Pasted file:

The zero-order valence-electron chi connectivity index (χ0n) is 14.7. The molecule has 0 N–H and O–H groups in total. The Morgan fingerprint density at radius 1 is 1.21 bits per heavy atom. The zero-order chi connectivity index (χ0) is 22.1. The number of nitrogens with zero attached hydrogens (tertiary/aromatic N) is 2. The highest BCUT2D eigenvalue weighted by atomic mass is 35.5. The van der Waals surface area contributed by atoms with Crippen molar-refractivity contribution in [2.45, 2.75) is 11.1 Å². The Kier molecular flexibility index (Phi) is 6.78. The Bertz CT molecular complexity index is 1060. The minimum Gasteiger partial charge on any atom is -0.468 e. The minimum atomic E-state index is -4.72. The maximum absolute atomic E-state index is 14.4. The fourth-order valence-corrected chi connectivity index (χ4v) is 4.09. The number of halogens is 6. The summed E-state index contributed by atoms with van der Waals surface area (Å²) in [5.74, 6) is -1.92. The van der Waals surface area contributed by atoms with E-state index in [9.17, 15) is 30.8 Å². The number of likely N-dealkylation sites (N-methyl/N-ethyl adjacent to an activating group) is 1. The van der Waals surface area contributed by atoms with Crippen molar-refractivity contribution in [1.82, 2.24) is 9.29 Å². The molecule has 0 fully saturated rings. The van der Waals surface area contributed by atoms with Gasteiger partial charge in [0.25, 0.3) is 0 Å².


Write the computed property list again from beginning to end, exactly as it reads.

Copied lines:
The zero-order valence-electron chi connectivity index (χ0n) is 14.7. The molecule has 0 N–H and O–H groups in total. The Morgan fingerprint density at radius 1 is 1.21 bits per heavy atom. The zero-order chi connectivity index (χ0) is 22.1. The number of nitrogens with zero attached hydrogens (tertiary/aromatic N) is 2. The highest BCUT2D eigenvalue weighted by atomic mass is 35.5. The van der Waals surface area contributed by atoms with Crippen molar-refractivity contribution in [2.45, 2.75) is 11.1 Å². The Kier molecular flexibility index (Phi) is 6.78. The Bertz CT molecular complexity index is 1060. The minimum Gasteiger partial charge on any atom is -0.468 e. The minimum atomic E-state index is -4.72. The maximum absolute atomic E-state index is 14.4. The fourth-order valence-corrected chi connectivity index (χ4v) is 4.09. The number of halogens is 6. The summed E-state index contributed by atoms with van der Waals surface area (Å²) in [5.74, 6) is -1.92. The van der Waals surface area contributed by atoms with E-state index in [9.17, 15) is 30.8 Å². The number of likely N-dealkylation sites (N-methyl/N-ethyl adjacent to an activating group) is 1. The van der Waals surface area contributed by atoms with Crippen molar-refractivity contribution in [1.82, 2.24) is 9.29 Å². The molecule has 0 fully saturated rings. The van der Waals surface area contributed by atoms with Gasteiger partial charge in [0.25, 0.3) is 0 Å².